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ABSTRACT: Diagnostic criteria and administrative codes for anaphylaxis have evolved in recent years, partly reflecting the challenges in recognizing anaphylaxis and understanding its symptoms. Before the diagnostic criteria were disseminated by the National Institute of Allergy and Infectious Diseases and the Food Allergy and Anaphylaxis Network, several studies showed that a substantial proportion of anaphylaxis cases presenting to the emergency department (ED) were not recognized as such. Furthermore, epinephrine, the first-line treatment, was used in fewer than half of cases, especially if anaphylaxis was not diagnosed at the time. Although management practices may have improved since that time, anaphylaxis continues to be underrecognized and undertreated in the US. Of particular concern are findings that the majority of patients who visited the ED for an acute allergic reaction or anaphylaxis were not given a prescription for an epinephrine autoinjector, educated about avoiding the offending allergen, or advised to consult with an allergist. Improvements in the recognition and management of anaphylaxis have the potential to reduce the substantial burden that it currently places on the health care system. The articles in this supplement cover a wide range of issues surrounding anaphylaxis and seek to disseminate information helpful to health care professionals in general and primary care providers in particular.The American journal of medicine 01/2014; 127(1):S1–S5. DOI:10.1016/j.amjmed.2013.09.007 · 5.30 Impact Factor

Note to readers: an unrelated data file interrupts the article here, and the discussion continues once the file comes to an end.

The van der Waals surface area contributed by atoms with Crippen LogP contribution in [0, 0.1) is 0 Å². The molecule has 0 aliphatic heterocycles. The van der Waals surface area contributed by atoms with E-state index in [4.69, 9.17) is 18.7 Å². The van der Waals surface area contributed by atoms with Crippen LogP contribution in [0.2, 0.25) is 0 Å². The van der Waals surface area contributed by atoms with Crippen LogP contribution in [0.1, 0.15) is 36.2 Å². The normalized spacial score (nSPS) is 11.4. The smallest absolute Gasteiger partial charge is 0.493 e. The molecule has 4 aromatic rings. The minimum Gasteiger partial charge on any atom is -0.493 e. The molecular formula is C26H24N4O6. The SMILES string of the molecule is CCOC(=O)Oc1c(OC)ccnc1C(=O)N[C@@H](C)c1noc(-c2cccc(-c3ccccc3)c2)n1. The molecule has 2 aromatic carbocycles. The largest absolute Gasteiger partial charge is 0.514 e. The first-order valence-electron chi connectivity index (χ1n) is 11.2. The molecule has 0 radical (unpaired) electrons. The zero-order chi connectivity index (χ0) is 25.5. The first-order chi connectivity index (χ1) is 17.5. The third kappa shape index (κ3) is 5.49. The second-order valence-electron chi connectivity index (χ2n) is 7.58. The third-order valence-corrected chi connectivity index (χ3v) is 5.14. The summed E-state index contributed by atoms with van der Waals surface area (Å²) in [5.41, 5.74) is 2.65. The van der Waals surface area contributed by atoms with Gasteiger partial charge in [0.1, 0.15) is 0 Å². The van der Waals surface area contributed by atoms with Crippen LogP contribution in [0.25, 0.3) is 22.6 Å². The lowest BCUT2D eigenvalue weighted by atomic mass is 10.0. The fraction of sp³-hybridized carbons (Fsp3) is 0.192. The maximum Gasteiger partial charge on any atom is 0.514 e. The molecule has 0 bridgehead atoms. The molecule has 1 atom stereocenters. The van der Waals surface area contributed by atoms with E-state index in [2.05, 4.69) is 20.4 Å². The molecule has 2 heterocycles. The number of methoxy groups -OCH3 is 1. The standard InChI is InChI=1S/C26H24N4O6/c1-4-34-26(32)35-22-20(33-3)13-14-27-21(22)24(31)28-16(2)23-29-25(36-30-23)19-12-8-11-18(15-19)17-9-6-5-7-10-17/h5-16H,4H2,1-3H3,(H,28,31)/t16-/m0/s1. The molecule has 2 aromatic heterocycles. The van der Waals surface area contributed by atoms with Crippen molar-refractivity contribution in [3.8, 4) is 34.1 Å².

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ABSTRACT: Objectives. Low-income families may face financial barriers to management and treatment of chronic illnesses. No studies have explored how low-income individuals and families with anaphylactic food allergies cope with financial barriers to anaphylaxis management and/or treatment. This study explores qualitatively assessed direct, indirect, and intangible costs of anaphylaxis management and treatment faced by low-income families. Methods. In-depth, semistructured interviews with 23 participants were conducted to gain insight into income-related barriers to managing and treating anaphylactic food allergies. Results. Perceived direct costs included the cost of allergen-free foods and allergy medication and costs incurred as a result of misinformation about social support programs. Perceived indirect costs included those associated with lack of continuity of health care. Perceived intangible costs included the stress related to the difficulty of obtaining allergen-free foods at the food bank and feeling unsafe at discount grocery stores. These perceived costs represented barriers that were perceived as especially salient for the working poor, immigrants, youth living in poverty, and food bank users. Discussion. Low-income families report significant financial barriers to food allergy management and anaphylaxis preparedness. Clinicians, advocacy groups, and EAI manufacturers all have a role to play in ensuring equitable access to medication for low-income individuals with allergies.Journal of Allergy 02/2014; 2014:160363. DOI:10.1155/2014/160363